Schroeder and Bush reject Blair's G8 bid: report
4 July 2005, BERLIN - In a rare team-up, German Chancellor Gerhard Schroeder and U.S. President George W. Bush want to "torpedo" plans by British Prime Minister Tony Blair to borrow money and tax air travel to fund African G8 aid programmes, a report said Sunday.
4 July 2005
BERLIN - In a rare team-up, German Chancellor Gerhard Schroeder and U.S. President George W. Bush want to "torpedo" plans by British Prime Minister Tony Blair to borrow money and tax air travel to fund African G8 aid programmes, a report said Sunday.
The normally well-informed German magazine Der Spiegel said on its website that Schroeder and Bush - whose relations were badly shaken by German opposition to the Iraq war - have found common ground in skepticism over Blair's bid to double aid to the developing world to USD 50 billion (EUR 42 billion) over the next five years.
"In seldom harmony Schroeder and Bush are seeking to torpedo the multi-billion dollar plans of the British premier," said Der Spiegel.
The report was immediately denied by Schroeder's deputy spokesman, Thomas Steg, who said the German leader would take "a constructive approach" at the July 6 to 8 summit of leaders from the Group of Eight (G8) industrial nations at Gleneagles in Scotland.
Der Spiegel said Schroeder and Bush oppose Blair's proposal to finance the extra aid money by imposing a EUR 10 surcharge on airline tickets for international flights and EUR 5 for inner-European flights.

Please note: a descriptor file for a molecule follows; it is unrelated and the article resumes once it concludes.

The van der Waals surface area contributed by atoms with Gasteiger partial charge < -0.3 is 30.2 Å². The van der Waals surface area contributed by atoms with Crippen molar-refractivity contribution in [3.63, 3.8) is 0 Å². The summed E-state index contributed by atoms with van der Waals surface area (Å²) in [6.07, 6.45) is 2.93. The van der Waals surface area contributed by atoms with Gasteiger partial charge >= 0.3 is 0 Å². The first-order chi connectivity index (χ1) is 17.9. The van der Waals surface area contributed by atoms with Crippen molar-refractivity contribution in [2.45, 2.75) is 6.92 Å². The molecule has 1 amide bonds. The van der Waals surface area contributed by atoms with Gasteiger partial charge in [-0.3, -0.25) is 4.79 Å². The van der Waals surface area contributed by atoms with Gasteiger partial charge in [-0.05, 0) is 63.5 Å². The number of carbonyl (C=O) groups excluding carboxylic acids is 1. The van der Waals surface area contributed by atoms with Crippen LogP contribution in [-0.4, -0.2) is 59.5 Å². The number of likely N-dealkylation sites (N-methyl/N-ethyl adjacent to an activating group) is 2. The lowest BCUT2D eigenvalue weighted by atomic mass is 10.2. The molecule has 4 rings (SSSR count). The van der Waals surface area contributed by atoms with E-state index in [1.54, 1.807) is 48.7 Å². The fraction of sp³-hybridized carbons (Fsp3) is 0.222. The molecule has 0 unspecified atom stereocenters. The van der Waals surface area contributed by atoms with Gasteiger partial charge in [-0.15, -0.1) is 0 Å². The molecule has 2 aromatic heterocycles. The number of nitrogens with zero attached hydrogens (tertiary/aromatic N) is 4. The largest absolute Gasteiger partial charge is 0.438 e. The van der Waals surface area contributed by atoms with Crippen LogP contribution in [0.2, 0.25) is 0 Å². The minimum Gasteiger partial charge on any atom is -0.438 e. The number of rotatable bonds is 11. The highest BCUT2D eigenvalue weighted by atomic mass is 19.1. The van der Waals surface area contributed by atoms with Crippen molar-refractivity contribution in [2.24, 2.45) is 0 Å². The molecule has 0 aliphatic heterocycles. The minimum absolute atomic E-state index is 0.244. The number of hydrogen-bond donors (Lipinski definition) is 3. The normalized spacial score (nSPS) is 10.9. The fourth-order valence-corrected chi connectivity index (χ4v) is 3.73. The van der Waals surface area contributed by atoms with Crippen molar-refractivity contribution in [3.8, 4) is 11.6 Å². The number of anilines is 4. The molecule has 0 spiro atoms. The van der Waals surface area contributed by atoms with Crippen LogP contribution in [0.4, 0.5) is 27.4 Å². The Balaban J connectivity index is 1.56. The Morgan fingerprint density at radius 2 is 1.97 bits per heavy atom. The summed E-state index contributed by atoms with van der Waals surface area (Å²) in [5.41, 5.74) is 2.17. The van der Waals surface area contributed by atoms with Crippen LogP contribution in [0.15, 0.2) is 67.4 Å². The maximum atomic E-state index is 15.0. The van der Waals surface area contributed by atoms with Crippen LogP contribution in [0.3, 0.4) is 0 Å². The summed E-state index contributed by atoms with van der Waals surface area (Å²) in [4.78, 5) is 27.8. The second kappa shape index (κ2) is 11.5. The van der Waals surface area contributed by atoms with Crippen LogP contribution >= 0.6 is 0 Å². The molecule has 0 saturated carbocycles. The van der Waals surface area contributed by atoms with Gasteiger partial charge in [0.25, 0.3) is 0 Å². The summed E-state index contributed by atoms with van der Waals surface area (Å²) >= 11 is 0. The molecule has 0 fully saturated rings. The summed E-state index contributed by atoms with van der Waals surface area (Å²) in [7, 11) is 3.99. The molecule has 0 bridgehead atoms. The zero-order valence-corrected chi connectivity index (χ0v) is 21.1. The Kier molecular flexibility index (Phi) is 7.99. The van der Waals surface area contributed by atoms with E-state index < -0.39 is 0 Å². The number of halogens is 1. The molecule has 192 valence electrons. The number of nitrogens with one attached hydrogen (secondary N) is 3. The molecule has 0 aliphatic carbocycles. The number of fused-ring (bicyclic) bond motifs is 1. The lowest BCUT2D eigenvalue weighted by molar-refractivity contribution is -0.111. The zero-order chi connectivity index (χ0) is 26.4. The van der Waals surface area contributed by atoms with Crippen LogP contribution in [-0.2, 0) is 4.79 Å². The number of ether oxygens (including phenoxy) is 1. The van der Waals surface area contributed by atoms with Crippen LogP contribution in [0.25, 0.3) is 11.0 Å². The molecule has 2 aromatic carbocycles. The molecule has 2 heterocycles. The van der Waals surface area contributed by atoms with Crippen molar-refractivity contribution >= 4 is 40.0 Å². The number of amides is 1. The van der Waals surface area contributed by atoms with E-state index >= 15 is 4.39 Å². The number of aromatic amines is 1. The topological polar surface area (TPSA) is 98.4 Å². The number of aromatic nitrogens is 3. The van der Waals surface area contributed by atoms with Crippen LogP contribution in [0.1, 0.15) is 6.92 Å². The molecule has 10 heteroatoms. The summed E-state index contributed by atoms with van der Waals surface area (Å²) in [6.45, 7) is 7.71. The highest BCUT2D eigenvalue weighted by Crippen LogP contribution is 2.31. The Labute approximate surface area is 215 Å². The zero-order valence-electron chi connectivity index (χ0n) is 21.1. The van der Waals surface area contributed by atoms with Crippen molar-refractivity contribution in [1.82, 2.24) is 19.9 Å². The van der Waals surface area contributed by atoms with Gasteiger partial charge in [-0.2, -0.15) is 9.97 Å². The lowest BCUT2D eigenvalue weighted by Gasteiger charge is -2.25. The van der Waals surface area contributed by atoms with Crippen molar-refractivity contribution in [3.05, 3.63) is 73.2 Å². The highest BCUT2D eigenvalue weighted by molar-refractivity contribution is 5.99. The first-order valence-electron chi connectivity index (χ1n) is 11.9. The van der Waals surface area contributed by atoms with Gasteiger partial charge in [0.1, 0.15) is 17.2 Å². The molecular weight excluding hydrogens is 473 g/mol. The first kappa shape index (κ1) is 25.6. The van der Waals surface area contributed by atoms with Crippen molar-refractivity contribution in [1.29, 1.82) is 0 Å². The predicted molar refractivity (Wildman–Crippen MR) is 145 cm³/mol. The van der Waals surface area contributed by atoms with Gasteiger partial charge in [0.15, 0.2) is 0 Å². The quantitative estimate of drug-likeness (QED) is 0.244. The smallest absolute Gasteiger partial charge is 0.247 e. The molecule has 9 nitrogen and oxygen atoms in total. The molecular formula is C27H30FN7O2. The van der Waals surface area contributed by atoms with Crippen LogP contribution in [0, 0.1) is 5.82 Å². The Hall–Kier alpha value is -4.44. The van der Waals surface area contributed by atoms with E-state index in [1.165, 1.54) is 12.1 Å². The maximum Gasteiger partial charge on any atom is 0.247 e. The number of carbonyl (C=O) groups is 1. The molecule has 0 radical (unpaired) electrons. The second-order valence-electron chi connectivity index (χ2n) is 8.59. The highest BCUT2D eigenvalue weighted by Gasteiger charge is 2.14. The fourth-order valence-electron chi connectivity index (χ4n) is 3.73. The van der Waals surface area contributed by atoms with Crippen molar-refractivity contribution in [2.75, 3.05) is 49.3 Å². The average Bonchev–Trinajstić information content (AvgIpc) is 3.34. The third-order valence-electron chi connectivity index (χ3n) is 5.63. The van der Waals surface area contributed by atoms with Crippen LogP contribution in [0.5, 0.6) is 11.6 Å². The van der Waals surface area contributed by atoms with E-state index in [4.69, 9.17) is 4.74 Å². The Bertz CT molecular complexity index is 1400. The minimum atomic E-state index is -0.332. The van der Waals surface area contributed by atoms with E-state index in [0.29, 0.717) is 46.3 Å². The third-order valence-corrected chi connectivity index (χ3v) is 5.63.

Berlin is also angry over suggestions by Blair to finance more aid to Africa by taking out loans from British banks.
"We pay the interest and British banking houses get fat fees," said a senior aide to Schroeder as quoted by Der Spiegel.
Ties between Blair and Schroeder appear to have been badly chilled after the British leader blocked agreement at a European Union (E.U.) summit last month over the bloc's new budget.
Schroeder, who faces a tough bid to win a third term in general elections expected September 18, will not want to be seen at the G8 as playing fast and loose with German money or raising air travel taxes just as voters prepare to leave on summer holidays.
Subject: German news